Yet the Afghanistan of 2021 isn’t the Afghanistan of 20 years ago. Despite the enduring poverty in the countryside and the all-pervasive corruption, it’s a much more effective economy. People have had 20 years of relative peace and relative prosperity. And there’s another major difference: the Taliban reportedly has the ear and the support of China. In 1996 its only real friends and allies, Pakistan and Saudi Arabia, preferred to keep quiet about the relationship. The Chinese leadership under Xi Jinping doesn’t suffer from that embarrassment. It knows that Afghanistan’s mountains and plains are packed with useful and valuable minerals, and it never seems bothered by how grossly the governments that China supports abuse the rights of the locals.
Still, maybe China’s backing would make a certain difference to Afghanistan: not in the rules the Taliban imposes on people, but in the way the economy is run. It’s a good deal less likely this time that the power will be cut off or that the streets will be taken over by wild dogs.
Following the abject collapse of the government forces in the face of the Taliban’s aggression, the old argument has naturally resurfaced that Afghanistan could never be controlled by foreign invaders, and that it was always obvious that at some point “the Afghans” would rise up and throw them out.
Back in town: Taliban fighters are driven through the Afghan capital Kabul on a Humvee, 15 August 2021. Picture credit: Jim Huylebroek/New York Times/Redux/eyevine
Yet the support the Americans gave to the Afghan Northern Alliance in 2001, when the Taliban was booted out of Kabul as fast and decisively as it has now re-entered it, was never an invasion – certainly nothing like the full-scale American and British takeover of Iraq in 2003. The international support for the democratically elected governments of Hamid Karzai and Ashraf Ghani cost Western lives and money, but on nothing like the scale of the Iraq operation, and the benefits to ordinary Afghans were far greater and more obvious. Over the years after 2001 it gave me immense pleasure to visit girls’ schools, seeing the neat rows of pupils learning maths and history and English, or hearing about the progress of young Afghans on scholarships to British universities. Or simply to wander the streets of towns and cities, observing the growing prosperity: their clothes, their food, their housing.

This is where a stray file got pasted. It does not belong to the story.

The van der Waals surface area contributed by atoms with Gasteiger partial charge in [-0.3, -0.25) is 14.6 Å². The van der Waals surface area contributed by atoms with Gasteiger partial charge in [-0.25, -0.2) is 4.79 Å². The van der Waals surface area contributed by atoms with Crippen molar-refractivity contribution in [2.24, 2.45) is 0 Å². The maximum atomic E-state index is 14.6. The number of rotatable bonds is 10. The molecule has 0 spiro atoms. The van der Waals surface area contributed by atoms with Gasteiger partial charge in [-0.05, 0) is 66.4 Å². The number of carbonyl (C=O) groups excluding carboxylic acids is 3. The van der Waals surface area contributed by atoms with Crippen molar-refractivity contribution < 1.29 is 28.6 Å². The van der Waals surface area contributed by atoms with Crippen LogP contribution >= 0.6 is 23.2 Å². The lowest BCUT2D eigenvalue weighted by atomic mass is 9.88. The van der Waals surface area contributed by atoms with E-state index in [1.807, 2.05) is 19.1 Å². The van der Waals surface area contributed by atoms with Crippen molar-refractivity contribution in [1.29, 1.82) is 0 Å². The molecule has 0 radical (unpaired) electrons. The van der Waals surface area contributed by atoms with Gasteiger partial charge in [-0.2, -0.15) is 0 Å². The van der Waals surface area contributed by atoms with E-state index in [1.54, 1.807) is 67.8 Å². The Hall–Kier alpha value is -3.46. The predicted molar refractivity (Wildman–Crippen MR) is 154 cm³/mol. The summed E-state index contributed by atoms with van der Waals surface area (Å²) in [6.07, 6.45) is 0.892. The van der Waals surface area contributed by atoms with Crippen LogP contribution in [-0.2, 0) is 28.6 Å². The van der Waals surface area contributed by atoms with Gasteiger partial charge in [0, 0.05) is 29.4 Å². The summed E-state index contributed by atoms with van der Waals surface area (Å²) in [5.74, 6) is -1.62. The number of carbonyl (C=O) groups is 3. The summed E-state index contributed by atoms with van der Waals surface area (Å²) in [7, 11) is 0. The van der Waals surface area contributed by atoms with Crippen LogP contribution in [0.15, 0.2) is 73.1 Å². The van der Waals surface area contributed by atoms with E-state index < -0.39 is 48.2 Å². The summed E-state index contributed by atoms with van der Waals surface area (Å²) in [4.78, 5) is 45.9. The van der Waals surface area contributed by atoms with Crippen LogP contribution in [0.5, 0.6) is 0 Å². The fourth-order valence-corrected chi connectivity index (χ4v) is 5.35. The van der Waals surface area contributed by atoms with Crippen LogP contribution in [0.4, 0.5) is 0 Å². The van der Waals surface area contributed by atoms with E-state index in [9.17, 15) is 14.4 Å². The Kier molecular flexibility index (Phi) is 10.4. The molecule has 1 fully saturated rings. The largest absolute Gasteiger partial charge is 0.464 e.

Even with the money the Western presence brought to Afghanistan, it was still at the bottom end of the world’s prosperity table. But Afghans knew that through hard work they could improve themselves, like the orphan girl who made carpets and paid her way through school and university. They could live the lives they wanted – not the lives that an ultra-conservative reading of the Koran imposed on them.